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Troupe tries new approach to Columbus theater

Company 'takes chances' on local, unknown works, demonstrated in recent staging of six one-acts

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JOSHUA A. BICKEL/THISWEEKNEWS
Amanda Elaine Dyke and Jim LeVally act during a performance of "Consider the Source," one of the six one-act plays staged during Evolution Theater Company's Festival of Plays on May 1 at the Van Fleet Theater in downtown Columbus. Clintonville playwright Cory Skurdal wrote the one-act play.

Evolution Theatre Company started out under the umbrella of another troupe.

But then, well, it evolved.

"We don't do your run-of-the-mill theater productions," said Mark Phillips Schwamberger, managing director of the troupe. "We do new works by new playwrights."

An independent nonprofit since 2011, Evolution last week stayed true to its stated mission of bringing new and seldom-seen works to central Ohio theatergoers with a second Festival of Plays by local playwrights. The staging of six one-act plays at the Van Fleet Theatre in the Columbus Performing Arts Center included works by Clintonville residents David Meyers and Cory Skurdal, as well as writers Ellie Anderson, Sheldon Gleisser and Robert Flanagan, Jonrick Hole and Jack Peterson.

"It can be difficult for writers to get their works noticed, so the more opportunities, the more options there are out there locally for theater companies, the better," Skurdal said. "That's a positive for writers. For the public, I think it's somewhat a positive to have more theater groups, although whether they choose to attend live theater is another thing."

"Very few theaters are willing to take a chance on an unknown play," Meyers wrote in an email.

That's where Evolution Theatre Company's founder, Paul Lockwood -- now artistic director emeritus -- and Schwamberger decided to step in, originally producing a play under the auspices of another local group in 2008 before branching off. The two of them, Schwamberger said, felt that while Columbus has a number of good theater groups, most concentrate only on mainstream and classic works -- either Shakespeare or musical staples, along with children's productions.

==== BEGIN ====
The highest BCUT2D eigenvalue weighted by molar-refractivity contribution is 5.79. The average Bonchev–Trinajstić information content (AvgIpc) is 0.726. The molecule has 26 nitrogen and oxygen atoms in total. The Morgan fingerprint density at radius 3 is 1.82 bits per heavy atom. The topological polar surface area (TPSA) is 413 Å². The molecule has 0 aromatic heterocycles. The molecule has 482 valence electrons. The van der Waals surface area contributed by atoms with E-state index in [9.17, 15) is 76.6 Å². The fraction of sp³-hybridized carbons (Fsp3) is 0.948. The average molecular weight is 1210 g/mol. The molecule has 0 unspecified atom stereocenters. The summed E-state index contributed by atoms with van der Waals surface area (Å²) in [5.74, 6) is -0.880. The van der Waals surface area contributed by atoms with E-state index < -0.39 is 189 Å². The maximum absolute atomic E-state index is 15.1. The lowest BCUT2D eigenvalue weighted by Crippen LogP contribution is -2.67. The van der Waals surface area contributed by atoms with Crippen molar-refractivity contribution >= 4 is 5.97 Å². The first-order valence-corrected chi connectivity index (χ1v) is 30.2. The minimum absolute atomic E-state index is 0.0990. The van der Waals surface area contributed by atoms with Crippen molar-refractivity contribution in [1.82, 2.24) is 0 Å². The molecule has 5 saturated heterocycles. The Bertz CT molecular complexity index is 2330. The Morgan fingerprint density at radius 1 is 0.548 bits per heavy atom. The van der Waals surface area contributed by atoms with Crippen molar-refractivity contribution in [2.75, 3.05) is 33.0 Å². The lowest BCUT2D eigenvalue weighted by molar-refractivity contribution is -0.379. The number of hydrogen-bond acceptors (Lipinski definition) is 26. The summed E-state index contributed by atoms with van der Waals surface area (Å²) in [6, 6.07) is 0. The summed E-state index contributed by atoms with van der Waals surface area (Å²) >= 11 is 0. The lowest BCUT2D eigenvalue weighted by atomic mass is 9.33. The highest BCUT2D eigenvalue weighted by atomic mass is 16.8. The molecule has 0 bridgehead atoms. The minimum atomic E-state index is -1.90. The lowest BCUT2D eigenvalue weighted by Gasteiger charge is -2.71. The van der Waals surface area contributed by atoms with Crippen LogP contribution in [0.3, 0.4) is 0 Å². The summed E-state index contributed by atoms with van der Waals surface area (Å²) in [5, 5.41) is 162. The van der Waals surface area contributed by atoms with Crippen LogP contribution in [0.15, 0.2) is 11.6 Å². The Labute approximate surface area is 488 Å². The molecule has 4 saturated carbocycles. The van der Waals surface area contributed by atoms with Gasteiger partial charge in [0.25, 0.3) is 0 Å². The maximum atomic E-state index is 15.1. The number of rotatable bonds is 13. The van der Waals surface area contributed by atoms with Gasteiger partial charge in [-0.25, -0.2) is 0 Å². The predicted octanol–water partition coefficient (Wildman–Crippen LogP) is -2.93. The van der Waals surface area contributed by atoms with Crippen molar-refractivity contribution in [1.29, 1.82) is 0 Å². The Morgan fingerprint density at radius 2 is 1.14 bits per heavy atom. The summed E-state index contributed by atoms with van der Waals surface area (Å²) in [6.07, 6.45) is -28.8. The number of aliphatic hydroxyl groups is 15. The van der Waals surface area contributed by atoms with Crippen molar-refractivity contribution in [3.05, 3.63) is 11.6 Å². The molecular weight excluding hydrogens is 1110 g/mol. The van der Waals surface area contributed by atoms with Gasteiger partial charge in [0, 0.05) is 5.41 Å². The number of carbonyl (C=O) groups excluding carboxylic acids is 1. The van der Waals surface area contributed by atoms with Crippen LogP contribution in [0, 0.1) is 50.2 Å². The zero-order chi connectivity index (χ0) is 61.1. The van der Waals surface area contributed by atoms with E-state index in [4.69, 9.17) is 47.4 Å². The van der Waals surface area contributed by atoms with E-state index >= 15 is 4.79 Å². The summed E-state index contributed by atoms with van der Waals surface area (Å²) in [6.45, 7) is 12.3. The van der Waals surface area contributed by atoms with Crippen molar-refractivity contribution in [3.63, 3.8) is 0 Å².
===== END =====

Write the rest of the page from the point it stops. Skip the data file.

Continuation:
"There weren't many theater companies around that were taking risks ... for things that could be considered provocative or controversial or dealing with gay issues or bullying or things like that," said Schwamberger, who lives in the Upper Arlington area.

"That's why it is important to have an Evolution Theatre Company," Meyers wrote. "It offers an opportunity for some new voices to be heard. Not only that, it attracts some very good actors.

"I couldn't have been more pleased with what they did with my play."

"Each year our audience has grown," Schwamberger said. "We are concentrating on drawing a younger audience that is more open to something new and more apt to come to see things they're not familiar with.

"It is a challenge, but that's why we developed Evolution Theatre Company," he said. "Has it been a struggle? Of course it has. Having a theater company is a struggle. Theater is a risk across the board."

Evolution exists not only to provide a home for plays of local writers, the managing director said, but also to help display the talents of actors and others involved in putting on theatrical works.

"We don't bring in talent from other parts of the country," Schwamberger said. "We use all local talent so they can practice their craft."

Although Evolution puts on primarily small-scale plays, such as the upcoming Elizabeth Rex fantasy-history play about Queen Elizabeth I and Shakespeare, set June 1-14, the troupe also is planning a production of the pop-rock show Bare the Musical Sept. 11-20, Schwamberger said.

The musical, currently running off-Broadway, "follows a group of teens wrestling with issues of identity, sexuality and religion at a co-ed Catholic boarding school," according to the website for the work.

"I think there's room in Columbus, Ohio, for our type of theater as well as traditional theater companies," Schwamberger said.

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